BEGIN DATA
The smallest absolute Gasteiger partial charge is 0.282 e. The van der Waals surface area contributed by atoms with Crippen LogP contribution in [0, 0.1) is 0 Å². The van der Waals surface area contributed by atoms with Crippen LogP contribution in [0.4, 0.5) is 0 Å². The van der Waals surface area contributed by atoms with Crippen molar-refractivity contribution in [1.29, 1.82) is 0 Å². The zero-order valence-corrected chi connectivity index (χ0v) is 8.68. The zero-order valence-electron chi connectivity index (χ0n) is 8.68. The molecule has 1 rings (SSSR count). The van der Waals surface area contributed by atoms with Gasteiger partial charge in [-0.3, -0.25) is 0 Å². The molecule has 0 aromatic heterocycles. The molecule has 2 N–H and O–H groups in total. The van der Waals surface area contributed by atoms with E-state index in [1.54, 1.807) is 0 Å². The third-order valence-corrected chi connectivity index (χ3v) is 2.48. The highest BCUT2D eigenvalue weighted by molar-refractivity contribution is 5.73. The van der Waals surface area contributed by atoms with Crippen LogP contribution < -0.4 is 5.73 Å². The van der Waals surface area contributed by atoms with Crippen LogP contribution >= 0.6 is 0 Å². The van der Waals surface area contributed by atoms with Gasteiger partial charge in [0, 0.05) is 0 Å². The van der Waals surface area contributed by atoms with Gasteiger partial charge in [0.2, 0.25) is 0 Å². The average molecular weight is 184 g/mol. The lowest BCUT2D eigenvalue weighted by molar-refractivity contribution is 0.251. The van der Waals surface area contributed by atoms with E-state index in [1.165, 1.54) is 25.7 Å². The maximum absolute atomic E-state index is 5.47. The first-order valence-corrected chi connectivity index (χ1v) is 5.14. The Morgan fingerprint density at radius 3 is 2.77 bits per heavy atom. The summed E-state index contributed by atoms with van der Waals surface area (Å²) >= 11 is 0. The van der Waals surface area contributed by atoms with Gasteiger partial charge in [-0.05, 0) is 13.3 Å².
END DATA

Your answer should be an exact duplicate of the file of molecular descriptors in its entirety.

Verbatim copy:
The smallest absolute Gasteiger partial charge is 0.282 e. The van der Waals surface area contributed by atoms with Crippen LogP contribution in [0, 0.1) is 0 Å². The van der Waals surface area contributed by atoms with Crippen LogP contribution in [0.4, 0.5) is 0 Å². The van der Waals surface area contributed by atoms with Crippen molar-refractivity contribution in [1.29, 1.82) is 0 Å². The zero-order valence-corrected chi connectivity index (χ0v) is 8.68. The zero-order valence-electron chi connectivity index (χ0n) is 8.68. The molecule has 1 rings (SSSR count). The van der Waals surface area contributed by atoms with Gasteiger partial charge in [-0.3, -0.25) is 0 Å². The molecule has 0 aromatic heterocycles. The molecule has 2 N–H and O–H groups in total. The van der Waals surface area contributed by atoms with E-state index in [1.54, 1.807) is 0 Å². The third-order valence-corrected chi connectivity index (χ3v) is 2.48. The highest BCUT2D eigenvalue weighted by molar-refractivity contribution is 5.73. The van der Waals surface area contributed by atoms with Crippen LogP contribution < -0.4 is 5.73 Å². The van der Waals surface area contributed by atoms with Crippen LogP contribution >= 0.6 is 0 Å². The van der Waals surface area contributed by atoms with Gasteiger partial charge in [0, 0.05) is 0 Å². The van der Waals surface area contributed by atoms with Gasteiger partial charge in [0.2, 0.25) is 0 Å². The average molecular weight is 184 g/mol. The lowest BCUT2D eigenvalue weighted by molar-refractivity contribution is 0.251. The van der Waals surface area contributed by atoms with E-state index in [1.165, 1.54) is 25.7 Å². The maximum absolute atomic E-state index is 5.47. The first-order valence-corrected chi connectivity index (χ1v) is 5.14. The Morgan fingerprint density at radius 3 is 2.77 bits per heavy atom. The summed E-state index contributed by atoms with van der Waals surface area (Å²) >= 11 is 0. The van der Waals surface area contributed by atoms with Gasteiger partial charge in [-0.05, 0) is 13.3 Å².